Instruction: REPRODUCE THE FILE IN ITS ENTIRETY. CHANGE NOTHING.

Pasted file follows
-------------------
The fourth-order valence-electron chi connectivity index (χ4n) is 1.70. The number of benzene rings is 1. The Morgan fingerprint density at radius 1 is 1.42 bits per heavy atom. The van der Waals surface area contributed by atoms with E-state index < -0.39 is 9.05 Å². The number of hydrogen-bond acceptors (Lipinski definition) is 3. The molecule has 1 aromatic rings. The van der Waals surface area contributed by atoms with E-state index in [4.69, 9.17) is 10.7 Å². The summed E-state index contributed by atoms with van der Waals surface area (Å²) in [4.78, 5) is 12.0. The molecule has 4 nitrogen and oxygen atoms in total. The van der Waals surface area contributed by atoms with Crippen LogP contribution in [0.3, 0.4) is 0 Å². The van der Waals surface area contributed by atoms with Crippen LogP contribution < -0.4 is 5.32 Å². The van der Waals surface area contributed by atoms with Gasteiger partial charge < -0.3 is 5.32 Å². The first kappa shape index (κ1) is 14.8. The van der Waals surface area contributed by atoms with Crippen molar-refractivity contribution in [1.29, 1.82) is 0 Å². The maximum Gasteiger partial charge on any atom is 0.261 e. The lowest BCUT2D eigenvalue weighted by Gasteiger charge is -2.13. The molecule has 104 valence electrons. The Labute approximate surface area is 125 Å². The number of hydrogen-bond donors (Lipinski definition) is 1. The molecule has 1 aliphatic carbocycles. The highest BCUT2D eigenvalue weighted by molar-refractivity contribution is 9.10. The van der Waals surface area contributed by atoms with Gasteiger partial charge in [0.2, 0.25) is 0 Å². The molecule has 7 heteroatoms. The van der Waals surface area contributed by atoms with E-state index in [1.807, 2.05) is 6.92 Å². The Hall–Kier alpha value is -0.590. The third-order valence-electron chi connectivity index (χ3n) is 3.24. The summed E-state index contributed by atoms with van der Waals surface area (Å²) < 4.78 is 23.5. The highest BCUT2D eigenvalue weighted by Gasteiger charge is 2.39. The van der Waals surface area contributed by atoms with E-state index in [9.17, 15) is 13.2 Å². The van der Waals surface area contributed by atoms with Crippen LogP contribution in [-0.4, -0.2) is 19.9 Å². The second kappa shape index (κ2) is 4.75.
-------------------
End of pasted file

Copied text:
The fourth-order valence-electron chi connectivity index (χ4n) is 1.70. The number of benzene rings is 1. The Morgan fingerprint density at radius 1 is 1.42 bits per heavy atom. The van der Waals surface area contributed by atoms with E-state index < -0.39 is 9.05 Å². The number of hydrogen-bond acceptors (Lipinski definition) is 3. The molecule has 1 aromatic rings. The van der Waals surface area contributed by atoms with E-state index in [4.69, 9.17) is 10.7 Å². The summed E-state index contributed by atoms with van der Waals surface area (Å²) in [4.78, 5) is 12.0. The molecule has 4 nitrogen and oxygen atoms in total. The van der Waals surface area contributed by atoms with Crippen LogP contribution in [0.3, 0.4) is 0 Å². The van der Waals surface area contributed by atoms with Crippen LogP contribution < -0.4 is 5.32 Å². The van der Waals surface area contributed by atoms with Gasteiger partial charge < -0.3 is 5.32 Å². The first kappa shape index (κ1) is 14.8. The van der Waals surface area contributed by atoms with Crippen molar-refractivity contribution in [1.29, 1.82) is 0 Å². The maximum Gasteiger partial charge on any atom is 0.261 e. The lowest BCUT2D eigenvalue weighted by Gasteiger charge is -2.13. The molecule has 104 valence electrons. The Labute approximate surface area is 125 Å². The number of hydrogen-bond donors (Lipinski definition) is 1. The molecule has 1 aliphatic carbocycles. The highest BCUT2D eigenvalue weighted by molar-refractivity contribution is 9.10. The van der Waals surface area contributed by atoms with Gasteiger partial charge in [0.2, 0.25) is 0 Å². The molecule has 7 heteroatoms. The van der Waals surface area contributed by atoms with E-state index in [1.807, 2.05) is 6.92 Å². The Hall–Kier alpha value is -0.590. The third-order valence-electron chi connectivity index (χ3n) is 3.24. The summed E-state index contributed by atoms with van der Waals surface area (Å²) < 4.78 is 23.5. The highest BCUT2D eigenvalue weighted by Gasteiger charge is 2.39. The van der Waals surface area contributed by atoms with E-state index in [9.17, 15) is 13.2 Å². The van der Waals surface area contributed by atoms with Crippen LogP contribution in [-0.4, -0.2) is 19.9 Å². The second kappa shape index (κ2) is 4.75.